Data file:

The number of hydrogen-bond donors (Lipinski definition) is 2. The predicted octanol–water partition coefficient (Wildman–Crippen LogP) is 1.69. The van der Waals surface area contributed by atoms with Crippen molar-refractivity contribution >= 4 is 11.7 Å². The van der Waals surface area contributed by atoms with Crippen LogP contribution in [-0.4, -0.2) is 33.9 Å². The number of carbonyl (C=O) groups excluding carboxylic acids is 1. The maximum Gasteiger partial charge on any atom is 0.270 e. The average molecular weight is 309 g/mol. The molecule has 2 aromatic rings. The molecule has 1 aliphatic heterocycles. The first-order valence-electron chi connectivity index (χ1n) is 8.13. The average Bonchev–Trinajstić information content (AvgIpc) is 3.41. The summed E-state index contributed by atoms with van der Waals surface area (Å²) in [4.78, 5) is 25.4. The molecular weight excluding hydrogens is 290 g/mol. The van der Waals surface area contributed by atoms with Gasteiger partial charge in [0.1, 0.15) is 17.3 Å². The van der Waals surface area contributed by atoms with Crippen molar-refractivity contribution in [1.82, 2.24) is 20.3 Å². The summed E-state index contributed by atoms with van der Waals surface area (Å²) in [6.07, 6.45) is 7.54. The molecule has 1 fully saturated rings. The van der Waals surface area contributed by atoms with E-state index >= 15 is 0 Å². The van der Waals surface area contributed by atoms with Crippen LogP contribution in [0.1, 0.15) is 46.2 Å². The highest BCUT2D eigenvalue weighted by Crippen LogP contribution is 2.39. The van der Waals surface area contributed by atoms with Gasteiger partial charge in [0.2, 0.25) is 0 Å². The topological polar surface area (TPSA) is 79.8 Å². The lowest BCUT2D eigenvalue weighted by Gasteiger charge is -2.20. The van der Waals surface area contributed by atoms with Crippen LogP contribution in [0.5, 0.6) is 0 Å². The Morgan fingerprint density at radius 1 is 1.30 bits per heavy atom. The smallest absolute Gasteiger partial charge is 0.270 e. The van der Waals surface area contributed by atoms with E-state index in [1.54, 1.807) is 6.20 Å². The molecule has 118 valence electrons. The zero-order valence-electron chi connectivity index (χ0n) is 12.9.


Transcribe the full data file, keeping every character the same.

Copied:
The number of hydrogen-bond donors (Lipinski definition) is 2. The predicted octanol–water partition coefficient (Wildman–Crippen LogP) is 1.69. The van der Waals surface area contributed by atoms with Crippen molar-refractivity contribution >= 4 is 11.7 Å². The van der Waals surface area contributed by atoms with Crippen LogP contribution in [-0.4, -0.2) is 33.9 Å². The number of carbonyl (C=O) groups excluding carboxylic acids is 1. The maximum Gasteiger partial charge on any atom is 0.270 e. The average molecular weight is 309 g/mol. The molecule has 2 aromatic rings. The molecule has 1 aliphatic heterocycles. The first-order valence-electron chi connectivity index (χ1n) is 8.13. The average Bonchev–Trinajstić information content (AvgIpc) is 3.41. The summed E-state index contributed by atoms with van der Waals surface area (Å²) in [4.78, 5) is 25.4. The molecular weight excluding hydrogens is 290 g/mol. The van der Waals surface area contributed by atoms with Gasteiger partial charge in [0.1, 0.15) is 17.3 Å². The van der Waals surface area contributed by atoms with Crippen molar-refractivity contribution in [1.82, 2.24) is 20.3 Å². The summed E-state index contributed by atoms with van der Waals surface area (Å²) in [6.07, 6.45) is 7.54. The molecule has 1 fully saturated rings. The van der Waals surface area contributed by atoms with E-state index >= 15 is 0 Å². The van der Waals surface area contributed by atoms with Crippen LogP contribution in [0.1, 0.15) is 46.2 Å². The highest BCUT2D eigenvalue weighted by Crippen LogP contribution is 2.39. The van der Waals surface area contributed by atoms with Gasteiger partial charge in [0.2, 0.25) is 0 Å². The topological polar surface area (TPSA) is 79.8 Å². The lowest BCUT2D eigenvalue weighted by Gasteiger charge is -2.20. The van der Waals surface area contributed by atoms with Crippen LogP contribution in [0.5, 0.6) is 0 Å². The Morgan fingerprint density at radius 1 is 1.30 bits per heavy atom. The smallest absolute Gasteiger partial charge is 0.270 e. The van der Waals surface area contributed by atoms with E-state index in [1.54, 1.807) is 6.20 Å². The molecule has 118 valence electrons. The zero-order valence-electron chi connectivity index (χ0n) is 12.9.